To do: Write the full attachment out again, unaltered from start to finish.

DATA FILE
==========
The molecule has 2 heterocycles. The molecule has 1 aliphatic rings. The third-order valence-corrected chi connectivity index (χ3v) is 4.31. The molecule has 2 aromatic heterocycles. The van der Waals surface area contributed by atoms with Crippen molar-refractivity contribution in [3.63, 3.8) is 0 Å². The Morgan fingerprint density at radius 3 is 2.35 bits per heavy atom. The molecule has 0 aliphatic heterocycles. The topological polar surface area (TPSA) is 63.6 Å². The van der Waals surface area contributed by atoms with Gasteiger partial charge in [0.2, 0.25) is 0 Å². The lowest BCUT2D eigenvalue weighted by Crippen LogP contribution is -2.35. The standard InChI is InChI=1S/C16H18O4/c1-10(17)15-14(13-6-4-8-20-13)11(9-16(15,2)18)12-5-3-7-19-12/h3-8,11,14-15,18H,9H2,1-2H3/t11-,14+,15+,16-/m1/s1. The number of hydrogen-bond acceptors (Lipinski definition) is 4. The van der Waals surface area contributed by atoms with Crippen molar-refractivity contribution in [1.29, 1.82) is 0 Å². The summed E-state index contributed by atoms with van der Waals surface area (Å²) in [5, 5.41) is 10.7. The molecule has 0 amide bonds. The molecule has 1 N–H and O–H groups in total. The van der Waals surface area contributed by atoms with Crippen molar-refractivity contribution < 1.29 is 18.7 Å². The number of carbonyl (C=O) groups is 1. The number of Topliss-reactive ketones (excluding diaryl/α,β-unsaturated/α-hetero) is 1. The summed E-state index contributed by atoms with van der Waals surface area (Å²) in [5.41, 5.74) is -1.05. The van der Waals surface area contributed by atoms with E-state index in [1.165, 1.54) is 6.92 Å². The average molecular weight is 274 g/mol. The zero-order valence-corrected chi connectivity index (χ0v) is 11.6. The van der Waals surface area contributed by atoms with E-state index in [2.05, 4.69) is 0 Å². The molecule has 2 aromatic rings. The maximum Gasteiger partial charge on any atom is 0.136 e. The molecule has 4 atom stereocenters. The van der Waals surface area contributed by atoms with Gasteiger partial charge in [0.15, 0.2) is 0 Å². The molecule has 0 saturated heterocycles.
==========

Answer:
The molecule has 2 heterocycles. The molecule has 1 aliphatic rings. The third-order valence-corrected chi connectivity index (χ3v) is 4.31. The molecule has 2 aromatic heterocycles. The van der Waals surface area contributed by atoms with Crippen molar-refractivity contribution in [3.63, 3.8) is 0 Å². The Morgan fingerprint density at radius 3 is 2.35 bits per heavy atom. The molecule has 0 aliphatic heterocycles. The topological polar surface area (TPSA) is 63.6 Å². The van der Waals surface area contributed by atoms with Gasteiger partial charge in [0.2, 0.25) is 0 Å². The lowest BCUT2D eigenvalue weighted by Crippen LogP contribution is -2.35. The standard InChI is InChI=1S/C16H18O4/c1-10(17)15-14(13-6-4-8-20-13)11(9-16(15,2)18)12-5-3-7-19-12/h3-8,11,14-15,18H,9H2,1-2H3/t11-,14+,15+,16-/m1/s1. The number of hydrogen-bond acceptors (Lipinski definition) is 4. The van der Waals surface area contributed by atoms with Crippen molar-refractivity contribution in [1.29, 1.82) is 0 Å². The summed E-state index contributed by atoms with van der Waals surface area (Å²) in [5, 5.41) is 10.7. The molecule has 0 amide bonds. The molecule has 1 N–H and O–H groups in total. The van der Waals surface area contributed by atoms with Crippen molar-refractivity contribution < 1.29 is 18.7 Å². The number of carbonyl (C=O) groups is 1. The number of Topliss-reactive ketones (excluding diaryl/α,β-unsaturated/α-hetero) is 1. The summed E-state index contributed by atoms with van der Waals surface area (Å²) in [5.41, 5.74) is -1.05. The van der Waals surface area contributed by atoms with E-state index in [1.165, 1.54) is 6.92 Å². The average molecular weight is 274 g/mol. The zero-order valence-corrected chi connectivity index (χ0v) is 11.6. The van der Waals surface area contributed by atoms with E-state index in [2.05, 4.69) is 0 Å². The molecule has 2 aromatic rings. The maximum Gasteiger partial charge on any atom is 0.136 e. The molecule has 4 atom stereocenters. The van der Waals surface area contributed by atoms with Gasteiger partial charge in [0.15, 0.2) is 0 Å². The molecule has 0 saturated heterocycles.